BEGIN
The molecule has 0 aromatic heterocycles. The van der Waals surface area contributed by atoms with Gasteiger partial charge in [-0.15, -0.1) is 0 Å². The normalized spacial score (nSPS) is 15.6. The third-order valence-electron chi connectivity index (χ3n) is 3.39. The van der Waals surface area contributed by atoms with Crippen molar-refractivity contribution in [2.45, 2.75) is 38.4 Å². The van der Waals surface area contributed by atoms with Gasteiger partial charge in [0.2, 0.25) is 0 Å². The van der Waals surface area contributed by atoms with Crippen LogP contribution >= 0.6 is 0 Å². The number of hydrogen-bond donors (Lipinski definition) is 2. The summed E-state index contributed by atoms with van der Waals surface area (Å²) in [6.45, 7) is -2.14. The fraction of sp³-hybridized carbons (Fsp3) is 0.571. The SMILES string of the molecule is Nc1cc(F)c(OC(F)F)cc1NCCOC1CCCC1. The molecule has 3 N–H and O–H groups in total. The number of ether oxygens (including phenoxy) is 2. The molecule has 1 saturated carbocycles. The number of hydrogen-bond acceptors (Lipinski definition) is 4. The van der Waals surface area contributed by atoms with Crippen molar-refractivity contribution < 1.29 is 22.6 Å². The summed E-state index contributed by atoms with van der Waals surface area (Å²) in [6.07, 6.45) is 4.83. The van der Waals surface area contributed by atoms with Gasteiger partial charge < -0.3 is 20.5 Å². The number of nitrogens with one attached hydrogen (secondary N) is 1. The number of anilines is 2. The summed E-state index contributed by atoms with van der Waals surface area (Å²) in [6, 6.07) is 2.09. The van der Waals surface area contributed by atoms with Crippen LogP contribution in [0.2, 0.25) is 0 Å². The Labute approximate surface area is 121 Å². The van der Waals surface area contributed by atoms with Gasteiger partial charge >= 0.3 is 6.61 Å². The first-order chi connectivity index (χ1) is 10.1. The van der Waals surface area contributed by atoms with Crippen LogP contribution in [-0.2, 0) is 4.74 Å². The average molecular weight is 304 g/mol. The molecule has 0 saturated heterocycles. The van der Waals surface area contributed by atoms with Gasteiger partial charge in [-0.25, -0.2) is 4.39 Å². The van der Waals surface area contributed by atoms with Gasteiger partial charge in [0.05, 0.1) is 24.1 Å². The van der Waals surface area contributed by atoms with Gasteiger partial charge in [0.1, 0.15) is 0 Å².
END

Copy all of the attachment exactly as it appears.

The molecule has 0 aromatic heterocycles. The van der Waals surface area contributed by atoms with Gasteiger partial charge in [-0.15, -0.1) is 0 Å². The normalized spacial score (nSPS) is 15.6. The third-order valence-electron chi connectivity index (χ3n) is 3.39. The van der Waals surface area contributed by atoms with Crippen molar-refractivity contribution in [2.45, 2.75) is 38.4 Å². The van der Waals surface area contributed by atoms with Gasteiger partial charge in [0.2, 0.25) is 0 Å². The van der Waals surface area contributed by atoms with Crippen LogP contribution >= 0.6 is 0 Å². The number of hydrogen-bond donors (Lipinski definition) is 2. The summed E-state index contributed by atoms with van der Waals surface area (Å²) in [6.45, 7) is -2.14. The fraction of sp³-hybridized carbons (Fsp3) is 0.571. The SMILES string of the molecule is Nc1cc(F)c(OC(F)F)cc1NCCOC1CCCC1. The molecule has 3 N–H and O–H groups in total. The number of ether oxygens (including phenoxy) is 2. The molecule has 1 saturated carbocycles. The number of hydrogen-bond acceptors (Lipinski definition) is 4. The van der Waals surface area contributed by atoms with Crippen molar-refractivity contribution < 1.29 is 22.6 Å². The summed E-state index contributed by atoms with van der Waals surface area (Å²) in [6.07, 6.45) is 4.83. The van der Waals surface area contributed by atoms with Gasteiger partial charge < -0.3 is 20.5 Å². The number of nitrogens with one attached hydrogen (secondary N) is 1. The number of anilines is 2. The summed E-state index contributed by atoms with van der Waals surface area (Å²) in [6, 6.07) is 2.09. The van der Waals surface area contributed by atoms with Crippen LogP contribution in [0.2, 0.25) is 0 Å². The Labute approximate surface area is 121 Å². The van der Waals surface area contributed by atoms with Gasteiger partial charge >= 0.3 is 6.61 Å². The first-order chi connectivity index (χ1) is 10.1. The van der Waals surface area contributed by atoms with Crippen LogP contribution in [-0.2, 0) is 4.74 Å². The average molecular weight is 304 g/mol. The molecule has 0 saturated heterocycles. The van der Waals surface area contributed by atoms with Gasteiger partial charge in [-0.25, -0.2) is 4.39 Å². The van der Waals surface area contributed by atoms with Gasteiger partial charge in [0.05, 0.1) is 24.1 Å². The van der Waals surface area contributed by atoms with Gasteiger partial charge in [0.1, 0.15) is 0 Å².